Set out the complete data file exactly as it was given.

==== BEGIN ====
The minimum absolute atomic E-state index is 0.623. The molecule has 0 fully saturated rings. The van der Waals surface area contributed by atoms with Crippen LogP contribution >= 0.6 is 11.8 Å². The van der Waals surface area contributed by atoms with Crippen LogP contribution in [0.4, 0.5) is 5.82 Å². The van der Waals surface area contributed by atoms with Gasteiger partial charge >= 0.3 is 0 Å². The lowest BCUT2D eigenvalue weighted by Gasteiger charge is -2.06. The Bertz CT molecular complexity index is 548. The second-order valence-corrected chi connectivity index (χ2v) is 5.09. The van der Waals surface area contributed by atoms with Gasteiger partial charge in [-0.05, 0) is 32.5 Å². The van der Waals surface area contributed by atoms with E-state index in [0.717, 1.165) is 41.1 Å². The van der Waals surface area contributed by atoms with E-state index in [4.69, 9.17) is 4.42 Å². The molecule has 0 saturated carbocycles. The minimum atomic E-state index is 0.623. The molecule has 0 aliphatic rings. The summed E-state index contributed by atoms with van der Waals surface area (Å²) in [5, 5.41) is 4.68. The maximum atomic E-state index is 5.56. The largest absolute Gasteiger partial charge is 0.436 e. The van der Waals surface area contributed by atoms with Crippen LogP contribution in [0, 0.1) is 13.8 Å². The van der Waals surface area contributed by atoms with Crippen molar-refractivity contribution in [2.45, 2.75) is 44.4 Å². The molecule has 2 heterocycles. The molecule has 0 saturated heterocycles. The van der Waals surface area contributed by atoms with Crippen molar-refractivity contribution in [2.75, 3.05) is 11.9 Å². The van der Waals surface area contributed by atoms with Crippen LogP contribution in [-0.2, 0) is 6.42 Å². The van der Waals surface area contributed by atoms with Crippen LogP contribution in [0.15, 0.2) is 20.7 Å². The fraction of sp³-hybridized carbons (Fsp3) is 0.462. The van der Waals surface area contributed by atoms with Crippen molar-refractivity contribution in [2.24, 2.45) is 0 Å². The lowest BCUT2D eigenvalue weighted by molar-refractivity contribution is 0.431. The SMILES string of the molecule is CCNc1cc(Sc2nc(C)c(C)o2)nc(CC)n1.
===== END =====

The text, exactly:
The minimum absolute atomic E-state index is 0.623. The molecule has 0 fully saturated rings. The van der Waals surface area contributed by atoms with Crippen LogP contribution >= 0.6 is 11.8 Å². The van der Waals surface area contributed by atoms with Crippen LogP contribution in [0.4, 0.5) is 5.82 Å². The van der Waals surface area contributed by atoms with Gasteiger partial charge >= 0.3 is 0 Å². The lowest BCUT2D eigenvalue weighted by Gasteiger charge is -2.06. The Bertz CT molecular complexity index is 548. The second-order valence-corrected chi connectivity index (χ2v) is 5.09. The van der Waals surface area contributed by atoms with Gasteiger partial charge in [-0.05, 0) is 32.5 Å². The van der Waals surface area contributed by atoms with E-state index in [0.717, 1.165) is 41.1 Å². The van der Waals surface area contributed by atoms with E-state index in [4.69, 9.17) is 4.42 Å². The molecule has 0 saturated carbocycles. The minimum atomic E-state index is 0.623. The molecule has 0 aliphatic rings. The summed E-state index contributed by atoms with van der Waals surface area (Å²) in [5, 5.41) is 4.68. The maximum atomic E-state index is 5.56. The largest absolute Gasteiger partial charge is 0.436 e. The van der Waals surface area contributed by atoms with Crippen LogP contribution in [0, 0.1) is 13.8 Å². The van der Waals surface area contributed by atoms with Crippen molar-refractivity contribution in [2.45, 2.75) is 44.4 Å². The molecule has 2 heterocycles. The molecule has 0 saturated heterocycles. The van der Waals surface area contributed by atoms with Crippen molar-refractivity contribution in [2.75, 3.05) is 11.9 Å². The van der Waals surface area contributed by atoms with Crippen LogP contribution in [-0.2, 0) is 6.42 Å². The van der Waals surface area contributed by atoms with Crippen LogP contribution in [0.15, 0.2) is 20.7 Å². The fraction of sp³-hybridized carbons (Fsp3) is 0.462. The van der Waals surface area contributed by atoms with Crippen molar-refractivity contribution in [2.24, 2.45) is 0 Å². The lowest BCUT2D eigenvalue weighted by molar-refractivity contribution is 0.431. The SMILES string of the molecule is CCNc1cc(Sc2nc(C)c(C)o2)nc(CC)n1.